Sweetness is one of the five basic tastes and is almost universally regarded as a pleasurable experience. Foods rich in simple carbohydrates such as sugar are those most commonly associated with sweetness, although there are other natural and artificial compounds that are sweet at much lower concentrations, allowing their use as non-caloric sugar substitutes. Other compounds may alter perception of sweetness itself.
The chemosensory basis for detecting sweetness, which varies among both individuals and species, has only been teased apart in recent years. A recent theoretical model of sweetness is the multipoint attachment theory, which involves multiple binding sites between a sweetness receptor and a sweet substance.
Studies indicate that responsiveness to sugars and sweetness has very ancient evolutionary beginnings, being manifest as chemotaxis even in motile bacteria such as E. coli. Newborn human infants also demonstrate preferences for high sugar concentrations and prefer solutions that are sweeter than lactose, the sugar found in breast milk. Sweetness appears to have the highest taste recognition threshold, being detectable at around 1 part in 200 of sucrose in solution. By comparison, bitterness appears to have the lowest detection threshold, at about 1 part in 2 million for quinine in solution. In the natural settings that human primate ancestors evolved in, sweetness intensity should indicate energy density, while bitterness tends to indicate toxicity The high sweetness detection threshold and low bitterness detection threshold would have predisposed our primate ancestors to seek out sweet-tasting (and energy-dense) foods and avoid bitter-tasting foods. Even amongst leaf-eating primates, there is a tendency to prefer immature leaves, which tend to be higher in protein and lower in fibre and poisons than mature leaves. The 'sweet tooth' thus has an ancient evolutionary heritage, and while food processing has changed consumption patterns, human physiology remains largely unchanged.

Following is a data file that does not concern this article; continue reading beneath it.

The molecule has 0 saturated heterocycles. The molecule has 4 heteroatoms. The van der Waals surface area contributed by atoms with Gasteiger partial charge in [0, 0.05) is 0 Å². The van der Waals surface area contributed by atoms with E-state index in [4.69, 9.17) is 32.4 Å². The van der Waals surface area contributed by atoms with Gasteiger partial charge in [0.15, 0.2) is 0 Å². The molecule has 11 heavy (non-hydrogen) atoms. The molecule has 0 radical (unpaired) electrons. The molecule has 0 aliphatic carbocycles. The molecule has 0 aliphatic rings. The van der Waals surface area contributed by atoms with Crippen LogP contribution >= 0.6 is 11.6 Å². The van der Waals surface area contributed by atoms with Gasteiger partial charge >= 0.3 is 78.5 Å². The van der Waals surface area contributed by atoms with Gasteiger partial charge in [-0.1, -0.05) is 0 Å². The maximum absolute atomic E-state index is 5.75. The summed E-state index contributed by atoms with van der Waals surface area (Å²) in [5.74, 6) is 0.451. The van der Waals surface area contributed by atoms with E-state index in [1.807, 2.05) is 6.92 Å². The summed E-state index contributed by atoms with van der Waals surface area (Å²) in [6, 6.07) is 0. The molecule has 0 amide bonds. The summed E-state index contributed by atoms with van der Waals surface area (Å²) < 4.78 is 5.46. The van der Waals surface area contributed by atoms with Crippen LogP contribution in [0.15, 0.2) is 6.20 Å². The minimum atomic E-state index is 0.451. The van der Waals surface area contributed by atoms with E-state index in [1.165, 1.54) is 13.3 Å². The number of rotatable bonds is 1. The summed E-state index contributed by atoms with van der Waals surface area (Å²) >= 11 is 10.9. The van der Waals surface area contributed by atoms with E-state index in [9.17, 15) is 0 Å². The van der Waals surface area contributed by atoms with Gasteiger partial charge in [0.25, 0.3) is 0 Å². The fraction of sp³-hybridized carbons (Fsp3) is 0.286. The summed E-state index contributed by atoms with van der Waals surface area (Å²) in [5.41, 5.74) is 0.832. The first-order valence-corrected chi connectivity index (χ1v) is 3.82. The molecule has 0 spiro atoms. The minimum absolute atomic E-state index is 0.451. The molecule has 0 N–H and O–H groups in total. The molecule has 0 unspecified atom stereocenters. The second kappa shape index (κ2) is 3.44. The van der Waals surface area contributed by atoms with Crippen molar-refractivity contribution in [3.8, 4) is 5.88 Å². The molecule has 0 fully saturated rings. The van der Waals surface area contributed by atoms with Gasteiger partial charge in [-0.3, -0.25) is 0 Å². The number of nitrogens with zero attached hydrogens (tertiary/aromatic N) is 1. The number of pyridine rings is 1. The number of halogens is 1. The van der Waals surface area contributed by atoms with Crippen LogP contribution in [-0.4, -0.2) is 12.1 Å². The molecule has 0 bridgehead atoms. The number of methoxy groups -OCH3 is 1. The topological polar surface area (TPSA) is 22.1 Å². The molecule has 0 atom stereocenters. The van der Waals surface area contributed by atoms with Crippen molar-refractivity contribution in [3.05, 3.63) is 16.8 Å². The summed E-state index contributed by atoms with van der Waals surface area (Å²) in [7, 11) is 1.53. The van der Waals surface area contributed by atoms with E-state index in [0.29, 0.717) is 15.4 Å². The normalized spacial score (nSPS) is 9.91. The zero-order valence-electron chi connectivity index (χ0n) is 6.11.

Other articles related to "sweetness":
... As Vouvray can be made in a wide range of sweetness styles, the wine labels may indicate the sweetness level by the terms Sec, Demi-Sec, Moelleux and ... sugar level may not equate to the level of sweetness that a taster will perceive in the wine due to balance of acidity in the wine ... Sparkling Vouvray may also have the sweetness level indicated on the label ...
... Sweetness and light is an English idiom that today is used in common speech, generally with mild irony, to describe insincere courtesy ... For example The two had been fighting for a month, but around others it was all sweetness and light ... Originally, however "sweetness and light" term had a special use in literary and cultural criticism to mean "pleasing and instructive", which in classical theory was ...
... However, during the 20th and 21st centuries, the phrase "sweetness and light" has more typically been used, not in Arnold's sense, but more mundanely, to indicate merely a ... Bob's close friends knew he wasn't all sweetness and light ... Or Our time at the opera was all sweetness and light ...
... See also Sweetness in wine In wine tasting, humans are least sensitive to the taste of sweetness (in contrast to sensitivity to bitterness or sourness) with the majority of the population being able to detect ...
... The most elaborate theory of sweetness to date is the multipoint attachment theory (MPA) proposed by Jean-Marie Tinti and Claude Nofre in 1991 ... theory involves a total of eight interaction sites between a sweetener and the sweetness receptor, although not all sweeteners interact with all eight sites ...
Famous quotes containing the word sweetness:
“I like the dust on the nettles, never lost
Except to prove the sweetness of a shower.”
—Edward Thomas (18781917)
“And deep into her crystal body poured
The hot and sorrowful sweetness of the dust:
Whereof she wanders mad, being all unfit
For mortal love, that might not die of it.”
—Edna St. Vincent Millay (18921950)
“All the sweetness of religion is conveyed to children by the hands of storytellers and image-makers. Without their fictions the truths of religion would for the multitude be neither intelligible nor even apprehensible; and the prophets would prophesy and the philosophers celebrate in vain. And nothing stands between the people and the fictions except the silly falsehood that the fictions are literal truths, and that there is nothing in religion but fiction.”
—George Bernard Shaw (18561950)